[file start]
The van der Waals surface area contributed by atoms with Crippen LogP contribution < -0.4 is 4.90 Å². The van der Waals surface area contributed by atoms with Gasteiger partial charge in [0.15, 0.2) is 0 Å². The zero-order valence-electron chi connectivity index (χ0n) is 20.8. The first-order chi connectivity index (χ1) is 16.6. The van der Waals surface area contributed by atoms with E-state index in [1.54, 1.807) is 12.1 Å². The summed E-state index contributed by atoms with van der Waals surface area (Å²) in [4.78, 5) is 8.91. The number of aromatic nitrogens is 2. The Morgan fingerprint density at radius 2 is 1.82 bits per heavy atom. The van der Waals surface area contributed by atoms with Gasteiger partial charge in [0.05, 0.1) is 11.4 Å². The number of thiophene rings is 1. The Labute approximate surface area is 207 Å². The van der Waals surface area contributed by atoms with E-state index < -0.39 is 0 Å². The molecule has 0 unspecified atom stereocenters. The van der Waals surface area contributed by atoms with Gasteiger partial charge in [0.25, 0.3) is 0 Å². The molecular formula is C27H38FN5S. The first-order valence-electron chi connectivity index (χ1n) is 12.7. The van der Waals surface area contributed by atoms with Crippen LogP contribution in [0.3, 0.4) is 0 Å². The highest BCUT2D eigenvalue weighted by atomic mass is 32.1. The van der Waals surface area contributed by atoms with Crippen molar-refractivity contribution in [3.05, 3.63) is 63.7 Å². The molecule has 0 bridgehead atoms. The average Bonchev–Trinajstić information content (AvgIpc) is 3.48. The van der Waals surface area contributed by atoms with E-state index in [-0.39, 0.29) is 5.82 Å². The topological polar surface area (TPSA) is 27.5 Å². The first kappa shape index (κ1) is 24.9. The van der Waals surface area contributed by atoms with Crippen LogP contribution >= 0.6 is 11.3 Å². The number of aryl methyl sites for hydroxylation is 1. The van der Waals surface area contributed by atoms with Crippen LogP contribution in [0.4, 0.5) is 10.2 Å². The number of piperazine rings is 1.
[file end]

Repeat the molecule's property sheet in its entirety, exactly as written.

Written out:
The van der Waals surface area contributed by atoms with Crippen LogP contribution < -0.4 is 4.90 Å². The van der Waals surface area contributed by atoms with Gasteiger partial charge in [0.15, 0.2) is 0 Å². The zero-order valence-electron chi connectivity index (χ0n) is 20.8. The first-order chi connectivity index (χ1) is 16.6. The van der Waals surface area contributed by atoms with E-state index in [1.54, 1.807) is 12.1 Å². The summed E-state index contributed by atoms with van der Waals surface area (Å²) in [4.78, 5) is 8.91. The number of aromatic nitrogens is 2. The Morgan fingerprint density at radius 2 is 1.82 bits per heavy atom. The van der Waals surface area contributed by atoms with Gasteiger partial charge in [0.05, 0.1) is 11.4 Å². The number of thiophene rings is 1. The Labute approximate surface area is 207 Å². The van der Waals surface area contributed by atoms with E-state index < -0.39 is 0 Å². The molecule has 0 unspecified atom stereocenters. The van der Waals surface area contributed by atoms with Gasteiger partial charge in [0.25, 0.3) is 0 Å². The molecular formula is C27H38FN5S. The first-order valence-electron chi connectivity index (χ1n) is 12.7. The van der Waals surface area contributed by atoms with Crippen LogP contribution in [0.3, 0.4) is 0 Å². The highest BCUT2D eigenvalue weighted by atomic mass is 32.1. The van der Waals surface area contributed by atoms with Crippen molar-refractivity contribution in [3.05, 3.63) is 63.7 Å². The molecule has 0 bridgehead atoms. The average Bonchev–Trinajstić information content (AvgIpc) is 3.48. The van der Waals surface area contributed by atoms with E-state index in [-0.39, 0.29) is 5.82 Å². The topological polar surface area (TPSA) is 27.5 Å². The first kappa shape index (κ1) is 24.9. The van der Waals surface area contributed by atoms with Crippen LogP contribution >= 0.6 is 11.3 Å². The number of aryl methyl sites for hydroxylation is 1. The van der Waals surface area contributed by atoms with Crippen LogP contribution in [0.4, 0.5) is 10.2 Å². The number of piperazine rings is 1.